Mentoring, music & mainframes
A story of DJs who power the mainframe community
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Since my inception into the mainframe community almost a decade ago, I have come to find that having a mentor, or preferably several, plays a vital role in your own success. In order to succeed in this community, just like any other, it’s best to have mentors that are in your reach for both personal and professional aspects of your career. I understand there are several ways to find a mentor, but in my opinion, the best way to find a mentor is to simply start attending events, networking, and allowing yourself to connect first on a personal level.
My first interview for an internship at IBM was with Angelo Reid on the campus of my alma mater University of Maryland Eastern Shore (UMES). During the interview, Angelo asked me which extracurricular activities I was involved in. I spoke about my involvement with several organizations like the National Society of Black Engineers (NSBE) & the Institute of Electrical and Electronics Engineers (IEEE), my excitement about football and basketball intramurals, and my role as one of the campus DJs. At this note, Angelo looked up, chuckled a little and said, “Oh really? With that said, I have someone I want you to meet!” And that’s how I met Dexter Doyle, an IBMer with a similar affinity for both the mainframe and DJ life.
Once I began my internship with IBM, I took the initiative to invite Dexter out to a happy hour so we could get to know each other. During this time, we ended up finding out that we had several similarities including being from the DMV area, working in the mainframe industry and both being DJ’s. Although at the time Dexter was a Technical Specialist and I was a System Programmer, our mentorship blended very well because we had our shared love of DJing as a common denominator.
Finding a technical mentor due to a mutual background in music was unexpected for me. Even more surprising was how quickly it happened again! When seeking mentors, they truly can be revealed in the most unexpected of ways. Just like the mentorship between Ross Mauri and I.
Ross and I met in November of 2017 when I attended IBM’s General Manager Advisory Council (GMAC) event in NYC. During this event, I had the opportunity to meet Ross at the dinner reception. Ironically, we were seated next to each other at the dinner table. While everyone was introducing themselves, Ross and I began chatting. I shared with him how I got involved with IBM Z and my experience so far in the mainframe community. I also shared that one of my hobbies is being an open format DJ. For the remainder of the evening, Ross and I shared several thoughts on music and how to use the appropriate song when posting videos on social media. The very next day I found out that I wasn’t the only one who enjoyed the dinner. I was shocked to hear that Ross, the GM of IBM Z and LinuxONE at IBM, enjoyed our conversations as well and wanted to stay in touch with me!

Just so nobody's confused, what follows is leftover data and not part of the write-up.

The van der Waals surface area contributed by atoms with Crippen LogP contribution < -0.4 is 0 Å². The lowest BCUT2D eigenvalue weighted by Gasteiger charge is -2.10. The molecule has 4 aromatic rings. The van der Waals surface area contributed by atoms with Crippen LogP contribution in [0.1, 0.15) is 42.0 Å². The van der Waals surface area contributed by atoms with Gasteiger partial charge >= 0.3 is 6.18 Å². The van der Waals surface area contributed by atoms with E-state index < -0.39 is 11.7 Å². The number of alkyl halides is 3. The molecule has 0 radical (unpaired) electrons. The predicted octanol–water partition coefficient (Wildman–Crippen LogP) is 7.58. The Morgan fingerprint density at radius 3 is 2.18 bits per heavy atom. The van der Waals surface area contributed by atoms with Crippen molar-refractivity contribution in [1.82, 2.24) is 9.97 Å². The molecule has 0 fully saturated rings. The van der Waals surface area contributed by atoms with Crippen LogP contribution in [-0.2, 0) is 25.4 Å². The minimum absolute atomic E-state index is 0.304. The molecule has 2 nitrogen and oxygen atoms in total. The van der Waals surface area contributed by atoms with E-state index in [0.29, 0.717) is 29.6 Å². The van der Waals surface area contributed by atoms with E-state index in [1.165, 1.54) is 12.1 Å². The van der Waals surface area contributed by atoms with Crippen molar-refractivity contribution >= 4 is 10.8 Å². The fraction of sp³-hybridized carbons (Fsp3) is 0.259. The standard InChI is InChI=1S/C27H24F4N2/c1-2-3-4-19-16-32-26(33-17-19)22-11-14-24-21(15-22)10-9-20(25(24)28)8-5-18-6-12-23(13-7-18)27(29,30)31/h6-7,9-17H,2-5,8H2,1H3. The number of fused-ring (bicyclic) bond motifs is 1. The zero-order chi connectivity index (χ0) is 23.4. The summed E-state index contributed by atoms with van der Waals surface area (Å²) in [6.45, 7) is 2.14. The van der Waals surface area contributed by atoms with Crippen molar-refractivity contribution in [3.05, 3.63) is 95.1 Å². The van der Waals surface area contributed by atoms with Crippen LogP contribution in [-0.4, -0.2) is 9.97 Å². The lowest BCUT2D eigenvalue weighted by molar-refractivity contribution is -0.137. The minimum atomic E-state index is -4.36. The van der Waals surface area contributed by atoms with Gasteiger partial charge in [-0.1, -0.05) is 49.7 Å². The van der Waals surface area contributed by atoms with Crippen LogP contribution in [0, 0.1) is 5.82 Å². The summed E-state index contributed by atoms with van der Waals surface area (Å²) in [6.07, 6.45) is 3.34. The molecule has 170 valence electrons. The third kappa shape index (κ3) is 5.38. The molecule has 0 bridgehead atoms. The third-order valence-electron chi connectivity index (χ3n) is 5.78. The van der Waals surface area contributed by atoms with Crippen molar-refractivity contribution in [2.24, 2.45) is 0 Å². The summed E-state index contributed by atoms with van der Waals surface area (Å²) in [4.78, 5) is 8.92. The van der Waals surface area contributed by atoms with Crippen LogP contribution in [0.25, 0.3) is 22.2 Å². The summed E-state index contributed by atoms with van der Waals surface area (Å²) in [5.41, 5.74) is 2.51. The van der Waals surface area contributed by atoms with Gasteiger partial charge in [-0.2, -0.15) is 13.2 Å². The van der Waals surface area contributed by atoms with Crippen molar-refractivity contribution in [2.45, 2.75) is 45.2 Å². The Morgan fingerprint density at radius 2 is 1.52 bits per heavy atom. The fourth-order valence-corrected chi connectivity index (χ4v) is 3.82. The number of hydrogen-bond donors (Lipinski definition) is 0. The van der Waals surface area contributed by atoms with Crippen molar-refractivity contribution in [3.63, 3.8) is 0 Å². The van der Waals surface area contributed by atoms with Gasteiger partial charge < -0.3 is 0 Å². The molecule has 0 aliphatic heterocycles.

In the beginning I was hesitant to reach out because I understood his time was limited and I didn’t want to feel like a burden. However, I also didn’t want to miss the opportunity to build a relationship with someone who I had such a good connection with on multiple levels. I would send a “checking in” email every now and then to see how things were going and ask which events we could use to possibly connect. At the time, our relationship was at the professional level; but it evolved into personal when I attended the IBM z/OS Academy at IBM in Poughkeepsie, NY. While attending the event, Ross reached out and set up one-on-one time for us to catch up in person. During our talk, we shared several thoughts on the new technologies, but it got personal when Ross shared how he was proud to see all of the mainframe community initiatives I was involved in. He was approachable, helpful, and assured me he was happy to help me in any way he could. I was amazed! We’ve even created a “Mainframe Playlist” for your listening pleasure! Be sure to listen to this playlist specially picked by both Ross and I while catching up on the latest IBM Z and LinuxONE news this fall!
Since then, my perception of seeking a mentor has changed. I never expected to have a mentor of such high esteem both professionally & personally. I also realized that sometimes it’s best to wait for your mentor to come to you instead of seeking one. That said, my advice to mentees seeking mentors is to start by taking the initiative to reach out and introduce yourself to the person you admire. While introducing yourself, try sharing a personal or fun fact about yourself to serve as an icebreaker. This gives them the chance to get to know you personally and start building a true connection.
As all of these new and exciting changes are happening in the mainframe world, I challenge you to do what I did. Get excited about the work you do and the community you do it in. Share that excitement, but also let your personality and additional interests shine through. Extend an invite to grab lunch with someone today, or even just a walk to your local coffee shop for some afternoon tea and start making connections!
Byron Smith is a Mainframe Security Engineer at M&T Bank. He is also an IBM Champion for Z and active in the New to Z community. You can connect with Byron on LinkedIn or follow him on twitter. The above article is personal and does not represent M&T Bank’s positions, strategies or opinions.